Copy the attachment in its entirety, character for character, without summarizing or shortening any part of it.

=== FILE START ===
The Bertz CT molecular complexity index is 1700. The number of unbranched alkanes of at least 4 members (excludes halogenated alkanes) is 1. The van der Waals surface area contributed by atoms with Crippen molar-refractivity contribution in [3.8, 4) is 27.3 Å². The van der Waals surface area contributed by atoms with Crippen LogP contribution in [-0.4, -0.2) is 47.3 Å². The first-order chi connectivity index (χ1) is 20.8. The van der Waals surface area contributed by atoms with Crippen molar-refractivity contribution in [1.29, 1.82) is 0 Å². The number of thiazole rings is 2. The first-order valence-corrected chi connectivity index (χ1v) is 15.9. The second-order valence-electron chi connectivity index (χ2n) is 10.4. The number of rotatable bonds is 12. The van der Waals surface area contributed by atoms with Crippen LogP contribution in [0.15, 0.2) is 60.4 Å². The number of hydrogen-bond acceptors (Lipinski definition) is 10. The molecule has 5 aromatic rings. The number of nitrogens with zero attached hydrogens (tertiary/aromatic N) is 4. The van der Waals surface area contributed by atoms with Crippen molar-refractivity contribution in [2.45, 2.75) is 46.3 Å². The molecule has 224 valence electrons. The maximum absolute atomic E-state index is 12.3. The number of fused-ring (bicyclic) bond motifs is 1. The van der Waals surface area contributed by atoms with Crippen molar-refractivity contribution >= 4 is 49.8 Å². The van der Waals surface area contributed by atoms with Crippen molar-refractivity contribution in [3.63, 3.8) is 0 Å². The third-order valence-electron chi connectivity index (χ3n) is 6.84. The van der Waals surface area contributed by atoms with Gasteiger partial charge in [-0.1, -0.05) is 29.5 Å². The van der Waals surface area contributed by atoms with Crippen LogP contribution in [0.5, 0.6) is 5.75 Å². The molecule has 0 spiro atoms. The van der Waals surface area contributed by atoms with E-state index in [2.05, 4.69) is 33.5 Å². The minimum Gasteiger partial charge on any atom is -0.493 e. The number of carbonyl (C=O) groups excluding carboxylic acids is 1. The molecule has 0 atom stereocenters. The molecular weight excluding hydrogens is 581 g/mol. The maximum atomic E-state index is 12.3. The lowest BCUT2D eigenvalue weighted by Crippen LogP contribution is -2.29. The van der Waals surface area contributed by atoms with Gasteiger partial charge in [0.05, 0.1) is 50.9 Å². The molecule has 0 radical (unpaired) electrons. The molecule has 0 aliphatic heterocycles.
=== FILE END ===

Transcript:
The Bertz CT molecular complexity index is 1700. The number of unbranched alkanes of at least 4 members (excludes halogenated alkanes) is 1. The van der Waals surface area contributed by atoms with Crippen molar-refractivity contribution in [3.8, 4) is 27.3 Å². The van der Waals surface area contributed by atoms with Crippen LogP contribution in [-0.4, -0.2) is 47.3 Å². The first-order chi connectivity index (χ1) is 20.8. The van der Waals surface area contributed by atoms with Crippen molar-refractivity contribution in [1.29, 1.82) is 0 Å². The number of thiazole rings is 2. The first-order valence-corrected chi connectivity index (χ1v) is 15.9. The second-order valence-electron chi connectivity index (χ2n) is 10.4. The number of rotatable bonds is 12. The van der Waals surface area contributed by atoms with Crippen LogP contribution in [0.15, 0.2) is 60.4 Å². The number of hydrogen-bond acceptors (Lipinski definition) is 10. The molecule has 5 aromatic rings. The number of nitrogens with zero attached hydrogens (tertiary/aromatic N) is 4. The van der Waals surface area contributed by atoms with Crippen molar-refractivity contribution in [2.45, 2.75) is 46.3 Å². The molecule has 224 valence electrons. The maximum absolute atomic E-state index is 12.3. The number of fused-ring (bicyclic) bond motifs is 1. The van der Waals surface area contributed by atoms with Crippen molar-refractivity contribution >= 4 is 49.8 Å². The van der Waals surface area contributed by atoms with Crippen molar-refractivity contribution in [3.63, 3.8) is 0 Å². The third-order valence-electron chi connectivity index (χ3n) is 6.84. The van der Waals surface area contributed by atoms with Gasteiger partial charge in [-0.1, -0.05) is 29.5 Å². The van der Waals surface area contributed by atoms with Crippen LogP contribution in [0.5, 0.6) is 5.75 Å². The molecule has 0 spiro atoms. The van der Waals surface area contributed by atoms with E-state index in [2.05, 4.69) is 33.5 Å². The minimum Gasteiger partial charge on any atom is -0.493 e. The number of carbonyl (C=O) groups excluding carboxylic acids is 1. The molecule has 0 atom stereocenters. The molecular weight excluding hydrogens is 581 g/mol. The maximum atomic E-state index is 12.3. The lowest BCUT2D eigenvalue weighted by Crippen LogP contribution is -2.29. The van der Waals surface area contributed by atoms with Gasteiger partial charge in [0.05, 0.1) is 50.9 Å². The molecule has 0 radical (unpaired) electrons. The molecule has 0 aliphatic heterocycles.